Having outlawed the possession of realistic images of legal acts (because this was a “loophole”) , the last parliament then outlawed unreal (cartoon) images of illegal acts. This, of course, creates a new “loophole” – and it wouldn’t be surprising if this is next target on the list.

Meanwhile, I remain thoroughly puzzled as to why the Reading Press should bring in Liz Longhurst to pontificate on the nature of a man who appears to have been into child abuse and animal porn – neither of which categories are believed to have featured much – or at all – in the murder of her daughter.

Sorry, Liz. You suffered an immense tragedy – but that does not make you a legal expert. It is very clear, from what you now write, that you don’t quite grasp what you and your fellow-censors achieved.

You’ve stopped nothing: but you have made the world a far more dangerous place.

That is not the sort of memorial I would wish on anyone.


About janefae

On my way from here to there
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4 Responses to A criminally misguided and irresponsible law

  1. Lisa says:

    An interesting read Jane, but you do realise that journalists report on the court case factually, it’s highly unlikely that there is anything in the article that is due to ignorance on the law on the part of the journalist. If you disagree with the verdict and whether or not it’s within the boundaries of that particular law, I suggest you take it up with the judge, rather than point the finger at the paper?

    • janefae says:

      Ye-es. Since i also report on court cases, i am well aware of the protocols here. The bit that is misleading – and possibly deliberately so – is the conflation of child porn and extreme porn. These are two totally separate areas in law and the journalist, if they have covered this issue before (or even the parliamentary debates on the topic) should be well aware that the difference between the two is a highly contentious point.

      That is: some proponents of the extreme porn law would argue a linkage; opponents would say that there is no proven link whatsoever and that to link the two is simply propagandising for the censorship lobby.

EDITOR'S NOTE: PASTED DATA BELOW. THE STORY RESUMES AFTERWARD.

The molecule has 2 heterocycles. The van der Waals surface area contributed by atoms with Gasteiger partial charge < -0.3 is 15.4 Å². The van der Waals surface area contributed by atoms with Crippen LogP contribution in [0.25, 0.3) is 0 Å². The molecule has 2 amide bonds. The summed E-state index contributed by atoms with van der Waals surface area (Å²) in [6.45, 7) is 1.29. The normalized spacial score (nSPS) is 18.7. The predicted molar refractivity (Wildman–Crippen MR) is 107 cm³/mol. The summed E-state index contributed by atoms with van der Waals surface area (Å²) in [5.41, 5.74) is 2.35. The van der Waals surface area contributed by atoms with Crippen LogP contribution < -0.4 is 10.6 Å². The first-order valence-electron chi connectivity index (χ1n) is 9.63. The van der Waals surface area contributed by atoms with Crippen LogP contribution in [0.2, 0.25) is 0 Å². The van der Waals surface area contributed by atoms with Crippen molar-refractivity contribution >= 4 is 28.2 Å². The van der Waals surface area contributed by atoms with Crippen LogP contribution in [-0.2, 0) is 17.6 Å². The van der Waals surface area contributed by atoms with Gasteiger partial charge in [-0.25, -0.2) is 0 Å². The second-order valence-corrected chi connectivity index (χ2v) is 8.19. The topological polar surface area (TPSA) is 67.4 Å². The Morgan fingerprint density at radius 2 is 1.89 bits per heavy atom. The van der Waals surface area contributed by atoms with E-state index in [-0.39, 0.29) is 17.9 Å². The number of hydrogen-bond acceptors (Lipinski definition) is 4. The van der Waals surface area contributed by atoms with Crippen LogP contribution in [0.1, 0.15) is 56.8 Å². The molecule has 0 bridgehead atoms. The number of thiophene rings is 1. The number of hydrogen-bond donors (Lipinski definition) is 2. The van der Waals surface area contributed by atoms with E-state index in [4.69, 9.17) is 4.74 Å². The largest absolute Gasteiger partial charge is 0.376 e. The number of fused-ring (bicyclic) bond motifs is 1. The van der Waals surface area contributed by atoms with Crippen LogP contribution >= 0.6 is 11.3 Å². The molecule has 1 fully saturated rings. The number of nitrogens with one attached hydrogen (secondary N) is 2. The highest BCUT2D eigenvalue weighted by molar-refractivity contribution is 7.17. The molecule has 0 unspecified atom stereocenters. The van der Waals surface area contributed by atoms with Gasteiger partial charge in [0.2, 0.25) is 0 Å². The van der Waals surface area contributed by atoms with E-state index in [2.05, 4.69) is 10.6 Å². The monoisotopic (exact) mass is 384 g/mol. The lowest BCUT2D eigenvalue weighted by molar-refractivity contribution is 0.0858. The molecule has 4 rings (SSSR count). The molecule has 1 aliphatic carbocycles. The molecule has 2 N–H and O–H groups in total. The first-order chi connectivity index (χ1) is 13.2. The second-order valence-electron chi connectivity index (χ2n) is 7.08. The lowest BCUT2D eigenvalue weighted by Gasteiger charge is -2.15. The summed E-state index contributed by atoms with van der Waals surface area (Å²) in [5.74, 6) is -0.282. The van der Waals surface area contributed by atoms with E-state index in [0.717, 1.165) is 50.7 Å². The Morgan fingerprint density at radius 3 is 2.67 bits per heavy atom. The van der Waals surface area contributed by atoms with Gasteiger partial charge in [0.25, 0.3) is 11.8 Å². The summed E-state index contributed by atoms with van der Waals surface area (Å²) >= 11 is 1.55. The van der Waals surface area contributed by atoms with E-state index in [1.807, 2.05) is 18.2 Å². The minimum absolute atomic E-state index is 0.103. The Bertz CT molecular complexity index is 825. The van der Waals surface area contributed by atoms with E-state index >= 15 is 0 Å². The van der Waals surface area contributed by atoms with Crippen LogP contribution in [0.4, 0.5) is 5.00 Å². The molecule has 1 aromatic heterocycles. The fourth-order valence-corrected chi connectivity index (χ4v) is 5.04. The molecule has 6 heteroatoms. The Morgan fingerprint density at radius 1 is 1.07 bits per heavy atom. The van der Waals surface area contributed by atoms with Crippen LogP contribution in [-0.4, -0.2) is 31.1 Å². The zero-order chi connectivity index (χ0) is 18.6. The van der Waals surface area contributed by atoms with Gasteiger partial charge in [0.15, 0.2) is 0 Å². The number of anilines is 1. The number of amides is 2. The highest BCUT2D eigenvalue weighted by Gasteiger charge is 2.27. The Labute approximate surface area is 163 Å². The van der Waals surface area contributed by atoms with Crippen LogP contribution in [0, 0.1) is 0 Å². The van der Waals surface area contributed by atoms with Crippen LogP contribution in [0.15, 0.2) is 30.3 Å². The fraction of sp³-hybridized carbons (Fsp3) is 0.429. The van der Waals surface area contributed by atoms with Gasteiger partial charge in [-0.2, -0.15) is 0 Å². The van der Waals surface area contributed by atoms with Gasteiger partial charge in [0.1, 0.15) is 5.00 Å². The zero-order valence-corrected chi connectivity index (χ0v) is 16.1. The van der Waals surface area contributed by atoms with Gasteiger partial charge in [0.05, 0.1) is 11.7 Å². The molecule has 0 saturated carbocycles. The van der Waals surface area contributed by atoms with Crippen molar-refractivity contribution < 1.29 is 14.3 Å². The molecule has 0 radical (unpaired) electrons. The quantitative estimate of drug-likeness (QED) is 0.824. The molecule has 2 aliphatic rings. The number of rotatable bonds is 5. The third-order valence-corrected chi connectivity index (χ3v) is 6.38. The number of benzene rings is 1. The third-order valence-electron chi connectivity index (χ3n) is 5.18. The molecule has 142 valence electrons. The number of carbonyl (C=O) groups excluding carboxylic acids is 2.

Now re-read the piece. The lede par refers to “extreme child porn photographs”, which is at least a confusing meld of the two laws. Child porn – or rather, as both police and IWF guidelines request it be referred to – “child abuse material” comes graded according to five levels of seriousness, with level five the most serious or most extreme.

      Since the piece later states there were “714 child sex photos, some at level four”, i am inclined to suspect that the claim of hundreds of extreme child porn photos is suspect. If there were hundreds, i would write “many” – not “some”.

      In essence, the law makes a distinction that the Reading Post has failed to observe. It refers to “child porn”, even though journalists are asked not to do so: it then brings Liz Longhurst in to talk about the case – although what child porn and bestial images have/had to do with her daughter’s murder i do not know.

      Given the local interest, the Post obviously have a bee in their bonnet about ep: they and their readers would be better served if they returned to straight factual reporting, rather than bending the case to fit their prejudices.


  2. Pingback: Scottish Parliament passes “extreme porn” law

  3. Laura says:

    Hi Jane, I am a student currently writing my dissertation on the extreme pornography legislation. Your work has been a great help to be so far but I was hoping you would be able to point me in the right direction to finding more information on prosecutions that have taken place so far (numbers, outcomes etc)? Thanks, Laura